Renault’s current light commercials are a world away from the inconsistent products from times gone past, and the Trafic epitomises this, as Steve Banner muses
We’ve always had some reservations about Renault build quality as a consequence
of some bitter past experiences of products from previous generations. the latest Trafic,
like the Kangoo we ran before it, appears to have broken the mould.
Okay, it suffered from the odd creak and groan when we first took delivery – the power steering pump made some rather peculiar noises and a recall due to a seat problem meant that renault had to take it back for two or three days to sort the supposed glitch out.
Since then, however, we have had no problems. the moans and squeaks have vanished, the power steering sounds as meek as a lamb and the driver’s seat functions perfectly well.
Nothing has dropped off, the seat upholstery should look absolutely fine once vacuumed despite the fact that it has been repeatedly polished by muddy jeans and grubby barbour jackets, the doors aren’t sagging on their hinges and shut smoothly, and the paintwork is in fine fettle bar the odd stone chip.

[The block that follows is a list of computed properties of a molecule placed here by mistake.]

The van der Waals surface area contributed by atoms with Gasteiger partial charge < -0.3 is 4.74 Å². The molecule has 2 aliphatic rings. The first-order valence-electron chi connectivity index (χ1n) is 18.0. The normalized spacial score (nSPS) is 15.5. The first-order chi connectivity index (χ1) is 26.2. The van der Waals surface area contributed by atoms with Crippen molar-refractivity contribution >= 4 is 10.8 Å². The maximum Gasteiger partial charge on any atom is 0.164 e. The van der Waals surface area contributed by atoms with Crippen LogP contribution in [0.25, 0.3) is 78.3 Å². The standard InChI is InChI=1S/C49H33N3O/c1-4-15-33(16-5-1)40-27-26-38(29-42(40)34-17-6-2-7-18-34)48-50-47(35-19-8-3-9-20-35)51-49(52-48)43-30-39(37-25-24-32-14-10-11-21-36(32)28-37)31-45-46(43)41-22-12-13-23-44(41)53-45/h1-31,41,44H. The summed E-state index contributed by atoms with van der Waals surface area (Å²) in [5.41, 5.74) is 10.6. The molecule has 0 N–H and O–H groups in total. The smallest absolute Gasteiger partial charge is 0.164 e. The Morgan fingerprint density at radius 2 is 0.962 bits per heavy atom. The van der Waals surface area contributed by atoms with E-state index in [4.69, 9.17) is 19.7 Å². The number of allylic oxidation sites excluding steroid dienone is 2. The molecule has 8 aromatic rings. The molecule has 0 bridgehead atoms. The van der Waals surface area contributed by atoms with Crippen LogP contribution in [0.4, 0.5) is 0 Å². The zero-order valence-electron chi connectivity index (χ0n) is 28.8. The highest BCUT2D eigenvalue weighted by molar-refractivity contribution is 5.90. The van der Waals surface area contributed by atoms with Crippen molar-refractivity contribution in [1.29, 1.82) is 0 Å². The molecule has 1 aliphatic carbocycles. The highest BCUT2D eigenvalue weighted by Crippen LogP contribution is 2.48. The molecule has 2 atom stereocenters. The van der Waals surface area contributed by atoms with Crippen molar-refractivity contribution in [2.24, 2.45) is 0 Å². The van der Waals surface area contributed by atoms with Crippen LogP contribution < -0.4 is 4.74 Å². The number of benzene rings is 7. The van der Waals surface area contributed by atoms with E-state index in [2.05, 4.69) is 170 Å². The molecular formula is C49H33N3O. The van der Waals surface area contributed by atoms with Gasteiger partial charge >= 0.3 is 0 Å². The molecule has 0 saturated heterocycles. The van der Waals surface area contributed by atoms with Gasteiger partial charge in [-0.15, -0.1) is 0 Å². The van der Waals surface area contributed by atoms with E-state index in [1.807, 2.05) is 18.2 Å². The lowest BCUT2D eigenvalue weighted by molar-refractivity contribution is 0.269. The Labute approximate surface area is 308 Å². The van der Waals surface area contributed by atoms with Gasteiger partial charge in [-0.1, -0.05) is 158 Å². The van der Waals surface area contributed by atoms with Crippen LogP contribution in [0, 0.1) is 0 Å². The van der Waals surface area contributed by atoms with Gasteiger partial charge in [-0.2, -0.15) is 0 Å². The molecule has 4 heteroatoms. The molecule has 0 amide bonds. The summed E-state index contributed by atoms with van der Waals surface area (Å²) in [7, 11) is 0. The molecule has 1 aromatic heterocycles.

Admittedly, the overall build quality is down from that exhibited by the new VW transporter. the discreet thud with which the latest transporter’s doors shut – one journalist we know of entertained himself by repeatedly opening and closing them just to hear that magical noise – make the trafic sound tinny.
That does not mean that the Trafic’s build quality is poor, however; it simply means that the Transporter’s is outstanding and fit to rival that of top-of-the-range executive cars with telephone- number price tags.
And while the Renault may lose out to VW in the quality stakes, it has the edge over it when it comes to styling and overall design flair, as well as cost. Indeed, we cannot help but conclude that the perfect compact panel van would be styled by Renault, but built by VW: a winning combination.